The first row is for all approved change orders prior to the current billing cycle. While the second row is to account for any change orders approved during the current pay period. Once all these amounts are provided, they are added up to represent the total changes made by change orders up through the current pay application. This total value should match up with the number provided in line 2 of the pay application.
ConsensusDocs pay app
ConsensusDocs produces another common pay app, the 710 pay application. They take a more minimalist approach to documenting change orders. Lines 2 and 5 of the pay app is the only sections dealing with change orders. The first section (line 2) is entitled “approved change orders.” Here the applicant should provide both the change order number(s) and the value of the changed work. This encompasses all approved change orders through the billing period that the pay app applies to.
As for line 5, this is where you’ll have to calculate the value of any approved change orders for work that you have completed. The full breakdown of change orders will typically be provided as an attachment, usually in table or spreadsheet similar to the continuation sheet.
Other pay applications
There are a variety of other payment applications that a property owner or general contractor may require. Sometimes, the contract won’t specify the type of pay application to use. No matter what document you use to submit a request for payment, make sure that it includes a field for change orders. Include a separate sheet that details the change orders, the work performed, and the price change for each.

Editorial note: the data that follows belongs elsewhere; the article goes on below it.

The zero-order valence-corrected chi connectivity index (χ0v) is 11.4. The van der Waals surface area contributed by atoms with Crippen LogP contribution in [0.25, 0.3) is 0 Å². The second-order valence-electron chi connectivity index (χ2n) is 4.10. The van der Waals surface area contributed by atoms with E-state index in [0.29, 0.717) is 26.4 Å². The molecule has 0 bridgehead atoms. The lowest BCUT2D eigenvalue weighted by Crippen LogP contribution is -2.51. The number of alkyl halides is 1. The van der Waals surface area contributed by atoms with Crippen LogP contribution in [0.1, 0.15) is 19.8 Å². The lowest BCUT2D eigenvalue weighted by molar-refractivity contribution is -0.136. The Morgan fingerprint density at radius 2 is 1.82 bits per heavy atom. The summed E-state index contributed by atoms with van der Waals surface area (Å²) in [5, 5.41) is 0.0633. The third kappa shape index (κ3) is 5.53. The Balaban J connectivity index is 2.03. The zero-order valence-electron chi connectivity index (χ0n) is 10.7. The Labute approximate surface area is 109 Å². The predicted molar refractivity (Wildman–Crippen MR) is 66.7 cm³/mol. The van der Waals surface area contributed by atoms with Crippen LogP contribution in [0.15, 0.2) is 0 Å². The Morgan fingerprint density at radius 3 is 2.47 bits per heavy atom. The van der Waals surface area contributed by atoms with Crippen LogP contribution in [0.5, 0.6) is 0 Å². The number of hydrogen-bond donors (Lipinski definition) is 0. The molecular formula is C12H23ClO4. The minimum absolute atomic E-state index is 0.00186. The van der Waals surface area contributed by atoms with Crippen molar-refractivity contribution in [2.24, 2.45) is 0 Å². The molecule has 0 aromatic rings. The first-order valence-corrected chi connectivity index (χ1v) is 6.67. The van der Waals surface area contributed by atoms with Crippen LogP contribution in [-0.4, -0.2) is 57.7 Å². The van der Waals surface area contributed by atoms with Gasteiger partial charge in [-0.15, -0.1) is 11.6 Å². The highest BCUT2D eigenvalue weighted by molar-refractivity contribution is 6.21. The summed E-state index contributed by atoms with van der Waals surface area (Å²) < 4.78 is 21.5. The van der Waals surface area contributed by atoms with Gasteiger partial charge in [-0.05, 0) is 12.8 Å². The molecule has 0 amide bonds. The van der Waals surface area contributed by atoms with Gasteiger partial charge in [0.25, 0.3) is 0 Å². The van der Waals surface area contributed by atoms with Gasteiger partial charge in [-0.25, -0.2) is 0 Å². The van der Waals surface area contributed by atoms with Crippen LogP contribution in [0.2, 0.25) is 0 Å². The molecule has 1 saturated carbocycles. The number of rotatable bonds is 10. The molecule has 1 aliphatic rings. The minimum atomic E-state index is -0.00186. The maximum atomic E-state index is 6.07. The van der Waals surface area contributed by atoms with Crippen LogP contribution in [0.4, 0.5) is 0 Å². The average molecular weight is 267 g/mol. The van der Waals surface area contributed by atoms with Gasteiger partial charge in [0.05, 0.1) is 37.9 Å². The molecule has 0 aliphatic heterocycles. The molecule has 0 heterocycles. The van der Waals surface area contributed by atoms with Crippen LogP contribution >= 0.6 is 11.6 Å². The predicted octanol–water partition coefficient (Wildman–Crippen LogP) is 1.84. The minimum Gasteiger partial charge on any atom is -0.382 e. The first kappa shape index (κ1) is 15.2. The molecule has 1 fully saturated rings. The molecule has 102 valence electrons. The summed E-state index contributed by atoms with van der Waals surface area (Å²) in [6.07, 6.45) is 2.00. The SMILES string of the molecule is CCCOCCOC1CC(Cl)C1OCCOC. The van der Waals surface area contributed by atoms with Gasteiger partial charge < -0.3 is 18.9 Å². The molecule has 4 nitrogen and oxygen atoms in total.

Not sure where to start? Download a free pay application template from Levelset.
How change orders affect other pay application documents
One other document that you should keep in mind when dealing with change orders is a continuation sheet. This is a modified version of a schedule of values that’s typically included with an AIA pay app. You can check out a full guide to filling out the AIA G703 continuation sheet here.
Once the owner or architect approves a change order, you should document it in the pay application. You should also document it in the accompanying continuation sheet or similar attachment. One option is to simply add additional line item tasks. You could also adjust the existing values, but this isn’t typically the best route.
Generally, you’ll want to document change orders separately to make the review and approval process easier. The owner or architect will compare work to the contract, as well as to each change order to ensure that everything is accurate. Most contractors opt to fill out a separate continuation sheet that is only for change orders. Don’t consolidate or group multiple change orders together.
Important tips for getting paid on change orders
Properly accounting for change orders in your pay application is important. It’s equally important to ensure the change order is valid before charging your customer more. Here are 3 tips to help make sure that the change order is legitimate and billable.